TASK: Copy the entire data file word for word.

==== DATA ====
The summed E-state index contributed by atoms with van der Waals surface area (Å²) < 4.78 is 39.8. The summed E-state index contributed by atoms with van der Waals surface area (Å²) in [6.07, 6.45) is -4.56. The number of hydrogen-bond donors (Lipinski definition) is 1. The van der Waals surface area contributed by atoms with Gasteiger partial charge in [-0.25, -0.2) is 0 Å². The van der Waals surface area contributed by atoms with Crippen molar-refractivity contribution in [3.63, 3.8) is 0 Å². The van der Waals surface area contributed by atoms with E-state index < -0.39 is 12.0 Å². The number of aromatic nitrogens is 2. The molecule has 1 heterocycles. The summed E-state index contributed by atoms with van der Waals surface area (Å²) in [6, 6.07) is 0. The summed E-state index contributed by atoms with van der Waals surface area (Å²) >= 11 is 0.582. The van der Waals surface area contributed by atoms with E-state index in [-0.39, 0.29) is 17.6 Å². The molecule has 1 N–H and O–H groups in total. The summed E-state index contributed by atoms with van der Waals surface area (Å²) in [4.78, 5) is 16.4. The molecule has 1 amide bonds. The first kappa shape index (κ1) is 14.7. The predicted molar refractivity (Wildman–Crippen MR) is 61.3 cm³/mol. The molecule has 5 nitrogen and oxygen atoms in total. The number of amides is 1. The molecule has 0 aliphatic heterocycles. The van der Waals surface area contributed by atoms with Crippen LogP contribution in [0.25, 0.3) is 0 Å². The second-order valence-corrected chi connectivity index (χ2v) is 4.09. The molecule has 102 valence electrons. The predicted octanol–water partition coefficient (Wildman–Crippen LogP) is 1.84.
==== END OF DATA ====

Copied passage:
The summed E-state index contributed by atoms with van der Waals surface area (Å²) < 4.78 is 39.8. The summed E-state index contributed by atoms with van der Waals surface area (Å²) in [6.07, 6.45) is -4.56. The number of hydrogen-bond donors (Lipinski definition) is 1. The van der Waals surface area contributed by atoms with Gasteiger partial charge in [-0.25, -0.2) is 0 Å². The van der Waals surface area contributed by atoms with Crippen molar-refractivity contribution in [3.63, 3.8) is 0 Å². The van der Waals surface area contributed by atoms with E-state index < -0.39 is 12.0 Å². The number of aromatic nitrogens is 2. The molecule has 1 heterocycles. The summed E-state index contributed by atoms with van der Waals surface area (Å²) in [6, 6.07) is 0. The summed E-state index contributed by atoms with van der Waals surface area (Å²) >= 11 is 0.582. The van der Waals surface area contributed by atoms with E-state index in [-0.39, 0.29) is 17.6 Å². The molecule has 1 N–H and O–H groups in total. The summed E-state index contributed by atoms with van der Waals surface area (Å²) in [4.78, 5) is 16.4. The molecule has 1 amide bonds. The first kappa shape index (κ1) is 14.7. The predicted molar refractivity (Wildman–Crippen MR) is 61.3 cm³/mol. The molecule has 5 nitrogen and oxygen atoms in total. The number of amides is 1. The molecule has 0 aliphatic heterocycles. The van der Waals surface area contributed by atoms with Crippen LogP contribution in [0.25, 0.3) is 0 Å². The second-order valence-corrected chi connectivity index (χ2v) is 4.09. The molecule has 102 valence electrons. The predicted octanol–water partition coefficient (Wildman–Crippen LogP) is 1.84.